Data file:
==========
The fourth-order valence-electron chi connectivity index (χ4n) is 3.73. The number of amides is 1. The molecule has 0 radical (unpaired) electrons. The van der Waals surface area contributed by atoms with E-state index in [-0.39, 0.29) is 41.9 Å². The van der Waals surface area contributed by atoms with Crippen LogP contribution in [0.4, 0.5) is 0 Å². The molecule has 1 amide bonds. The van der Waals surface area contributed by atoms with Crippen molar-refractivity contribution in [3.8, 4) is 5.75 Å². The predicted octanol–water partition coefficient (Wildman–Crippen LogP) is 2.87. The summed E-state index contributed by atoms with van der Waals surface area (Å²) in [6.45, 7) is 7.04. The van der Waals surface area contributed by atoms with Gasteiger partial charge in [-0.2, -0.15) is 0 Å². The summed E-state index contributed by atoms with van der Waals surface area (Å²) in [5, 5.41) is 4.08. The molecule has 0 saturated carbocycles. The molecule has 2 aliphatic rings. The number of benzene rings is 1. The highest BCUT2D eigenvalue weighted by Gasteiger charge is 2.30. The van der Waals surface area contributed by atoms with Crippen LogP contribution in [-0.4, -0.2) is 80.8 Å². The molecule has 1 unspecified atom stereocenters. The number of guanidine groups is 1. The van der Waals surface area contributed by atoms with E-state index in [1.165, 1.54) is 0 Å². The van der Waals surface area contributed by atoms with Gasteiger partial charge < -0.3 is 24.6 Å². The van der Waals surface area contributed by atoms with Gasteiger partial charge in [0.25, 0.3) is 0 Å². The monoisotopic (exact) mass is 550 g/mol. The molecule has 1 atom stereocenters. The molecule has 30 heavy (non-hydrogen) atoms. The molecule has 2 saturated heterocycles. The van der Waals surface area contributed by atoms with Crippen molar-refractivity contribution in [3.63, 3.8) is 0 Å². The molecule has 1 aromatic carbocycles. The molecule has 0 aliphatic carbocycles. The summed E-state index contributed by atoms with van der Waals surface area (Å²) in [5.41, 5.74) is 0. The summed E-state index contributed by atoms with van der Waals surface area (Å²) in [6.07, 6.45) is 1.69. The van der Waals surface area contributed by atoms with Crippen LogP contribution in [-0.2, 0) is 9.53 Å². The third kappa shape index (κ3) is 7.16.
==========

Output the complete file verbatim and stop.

The fourth-order valence-electron chi connectivity index (χ4n) is 3.73. The number of amides is 1. The molecule has 0 radical (unpaired) electrons. The van der Waals surface area contributed by atoms with E-state index in [-0.39, 0.29) is 41.9 Å². The van der Waals surface area contributed by atoms with Crippen LogP contribution in [0.4, 0.5) is 0 Å². The molecule has 1 amide bonds. The van der Waals surface area contributed by atoms with Crippen molar-refractivity contribution in [3.8, 4) is 5.75 Å². The predicted octanol–water partition coefficient (Wildman–Crippen LogP) is 2.87. The summed E-state index contributed by atoms with van der Waals surface area (Å²) in [6.45, 7) is 7.04. The van der Waals surface area contributed by atoms with Gasteiger partial charge in [-0.2, -0.15) is 0 Å². The summed E-state index contributed by atoms with van der Waals surface area (Å²) in [5, 5.41) is 4.08. The molecule has 0 saturated carbocycles. The molecule has 2 aliphatic rings. The number of benzene rings is 1. The highest BCUT2D eigenvalue weighted by Gasteiger charge is 2.30. The van der Waals surface area contributed by atoms with Crippen LogP contribution in [-0.4, -0.2) is 80.8 Å². The molecule has 1 unspecified atom stereocenters. The number of guanidine groups is 1. The van der Waals surface area contributed by atoms with E-state index in [1.165, 1.54) is 0 Å². The van der Waals surface area contributed by atoms with Gasteiger partial charge < -0.3 is 24.6 Å². The van der Waals surface area contributed by atoms with Gasteiger partial charge in [0.25, 0.3) is 0 Å². The monoisotopic (exact) mass is 550 g/mol. The molecule has 1 atom stereocenters. The molecule has 30 heavy (non-hydrogen) atoms. The molecule has 2 saturated heterocycles. The van der Waals surface area contributed by atoms with Crippen molar-refractivity contribution in [3.63, 3.8) is 0 Å². The molecule has 1 aromatic carbocycles. The molecule has 0 aliphatic carbocycles. The summed E-state index contributed by atoms with van der Waals surface area (Å²) in [5.41, 5.74) is 0. The summed E-state index contributed by atoms with van der Waals surface area (Å²) in [6.07, 6.45) is 1.69. The van der Waals surface area contributed by atoms with Crippen LogP contribution in [-0.2, 0) is 9.53 Å². The third kappa shape index (κ3) is 7.16.